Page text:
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Conservationists and Buddhist monks are against the release of confiscated elephant tusks or their display in temples, writes Malaka Rodrigo
Releasing a cargo of confiscated ivory would only create a demand for more ivory, and this would trigger a surge in the poaching of Sri Lankan tuskers, warn animal lovers.
Environmentalists and conservationists protested on hearing that a consignment of 359 African Elephant tusks seized by the Sri Lanka Customs was to be released last week. Last month, the Presidential Secretariat ordered the Customs to release the ivory for distribution among Buddhist temples.
Buddhist groups say the ivory was bought with blood money paid to kill African Elephants for profit, and that the tainted ivory has no place in Buddhist temples or places of veneration. Prominent Buddhist monk and activist, Ven. Athuraliye Rathana Thera of the Jathika Hela Urumaya, says displaying the ivory in temples would go against the principles of Buddhism, which preached compassion for all living things. The Thera recalled the way tuskers were decimated in colonial times.
“To give the confiscated ivory to temples would be the same as giving any other confiscated goods. This blood ivory is ‘hora badu’ [stolen goods],” said the Ven. Galagodatthe Gnanasara Thera, secretary to the Bodu Bala Sena, a Buddhist activist organisation.
Releasing the stock of contraband ivory would only raise the demand for ivory, said Professor Devake Weerakoon, speaking at a press conference organised by the Federation of Environmental Organizations (FEO) and other environment groups. The African Elephant is being targeted by poachers and the best way to reduce the killing is to prevent the demand from going up, said the professor, who is a member of the International Species Survival Commission for Asian Elephants. The commission comes under the International Union for Conservation of Nature.
Trading in ivory was banned internationally in 1989. Prof. Weerakoon feared the showcasing of African Elephant ivory would put Sri Lankas few remaining tuskers in the wild at risk.
The display of valuable ivory in temples would only encourage looters who were plundering the country for Buddhist artifacts and treasures, said Thilak Kariyawasam of the Environmental Conservation Trust, while Sajeewa Chamikara, also of the trust, said giving ivory to temples was as unacceptable as giving elephant flesh to temples.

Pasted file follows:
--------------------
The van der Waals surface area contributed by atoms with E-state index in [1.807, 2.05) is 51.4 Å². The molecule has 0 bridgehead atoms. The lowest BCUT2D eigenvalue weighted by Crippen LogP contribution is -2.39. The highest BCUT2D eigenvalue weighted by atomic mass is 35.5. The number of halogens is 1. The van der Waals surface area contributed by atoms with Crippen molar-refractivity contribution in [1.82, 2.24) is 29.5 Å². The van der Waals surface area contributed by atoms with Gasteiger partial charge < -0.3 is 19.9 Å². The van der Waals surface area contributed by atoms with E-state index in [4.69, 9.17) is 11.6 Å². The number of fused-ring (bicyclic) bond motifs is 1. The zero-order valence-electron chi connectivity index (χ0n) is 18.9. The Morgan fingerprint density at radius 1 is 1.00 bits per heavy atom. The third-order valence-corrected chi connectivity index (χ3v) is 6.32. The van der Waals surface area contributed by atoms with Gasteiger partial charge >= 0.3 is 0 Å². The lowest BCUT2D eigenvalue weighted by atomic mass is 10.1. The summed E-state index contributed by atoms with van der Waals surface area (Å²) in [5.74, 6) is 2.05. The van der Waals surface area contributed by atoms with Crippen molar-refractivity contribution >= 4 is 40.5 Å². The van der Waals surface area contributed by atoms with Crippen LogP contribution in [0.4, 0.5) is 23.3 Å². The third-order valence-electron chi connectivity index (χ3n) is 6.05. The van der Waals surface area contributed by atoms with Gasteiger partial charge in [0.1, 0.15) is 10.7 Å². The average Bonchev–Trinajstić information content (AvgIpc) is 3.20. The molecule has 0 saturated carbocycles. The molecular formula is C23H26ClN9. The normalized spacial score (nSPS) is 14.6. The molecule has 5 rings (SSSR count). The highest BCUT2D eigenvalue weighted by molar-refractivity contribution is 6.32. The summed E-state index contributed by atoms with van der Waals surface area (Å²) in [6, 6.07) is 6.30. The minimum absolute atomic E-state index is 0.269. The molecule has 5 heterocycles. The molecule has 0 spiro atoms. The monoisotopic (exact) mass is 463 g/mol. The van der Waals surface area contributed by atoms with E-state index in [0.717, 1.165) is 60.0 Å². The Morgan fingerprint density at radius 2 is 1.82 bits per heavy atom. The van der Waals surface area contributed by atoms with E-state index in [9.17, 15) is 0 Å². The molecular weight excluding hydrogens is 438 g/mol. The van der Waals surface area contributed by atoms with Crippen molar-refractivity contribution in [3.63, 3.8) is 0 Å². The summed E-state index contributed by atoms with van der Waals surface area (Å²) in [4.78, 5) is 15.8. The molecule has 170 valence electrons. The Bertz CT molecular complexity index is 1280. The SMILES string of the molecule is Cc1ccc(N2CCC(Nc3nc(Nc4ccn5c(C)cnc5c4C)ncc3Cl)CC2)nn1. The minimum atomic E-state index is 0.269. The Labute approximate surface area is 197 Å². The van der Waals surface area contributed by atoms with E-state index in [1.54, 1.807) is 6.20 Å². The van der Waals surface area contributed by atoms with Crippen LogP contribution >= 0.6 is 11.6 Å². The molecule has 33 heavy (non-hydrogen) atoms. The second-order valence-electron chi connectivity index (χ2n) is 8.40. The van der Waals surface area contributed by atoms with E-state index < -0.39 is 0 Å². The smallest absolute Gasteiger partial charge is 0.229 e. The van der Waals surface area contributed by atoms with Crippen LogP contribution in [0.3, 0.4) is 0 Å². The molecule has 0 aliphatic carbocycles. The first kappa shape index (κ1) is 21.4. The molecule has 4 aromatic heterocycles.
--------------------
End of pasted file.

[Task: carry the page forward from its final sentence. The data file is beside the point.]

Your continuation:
Conservationist Rukshan Jayawardane said publicly destroying the stock of ivory would send a strong international message to those who promoted wildlife crime.
2012 peak year for ivory smuggling
While the human-elephant conflict is the main threat to the Asian Elephant, poaching for ivory is the main threat to the African Elephant. Both the male and female African Elephant are blessed – or cursed – with tusks.
Killing elephants for ivory is on the rise, says Dr. Richard Thomas, communications co-ordinator for TRAFFIC, the international conservation organisation. Last year, 2012, was among the five worst years on record for ivory smuggling worldwide, Dr. Thomas said.
In an exclusive interview with the Sunday Times, Dr. Thomas said TRAFFIC would not be in favour of releasing the ivory seized by Sri Lanka Customs. The ivory could “leak” back into the international illegal ivory trade and stimulate further trafficking and concomitant poaching of elephants.
TRAFFIC recommends that any seized ivory be audited and held in secure, government-owned and managed ivory stockpiles to ensure the ivory would not re-enter the illegal trade.
Save-the-Elephants (STE), a Kenya-based conservation organisation, says the number of elephants illegally killed has doubled in the last three years.
Leading African Elephant conservationist Dr. Douglas Hamilton said, “We faced this threat 30 years ago and we know that the situation can be controlled and reversed if the appetite for ivory is reduced. There needs to be united action from concerned individuals, NGOs and governments to reduce the demand for ivory.”
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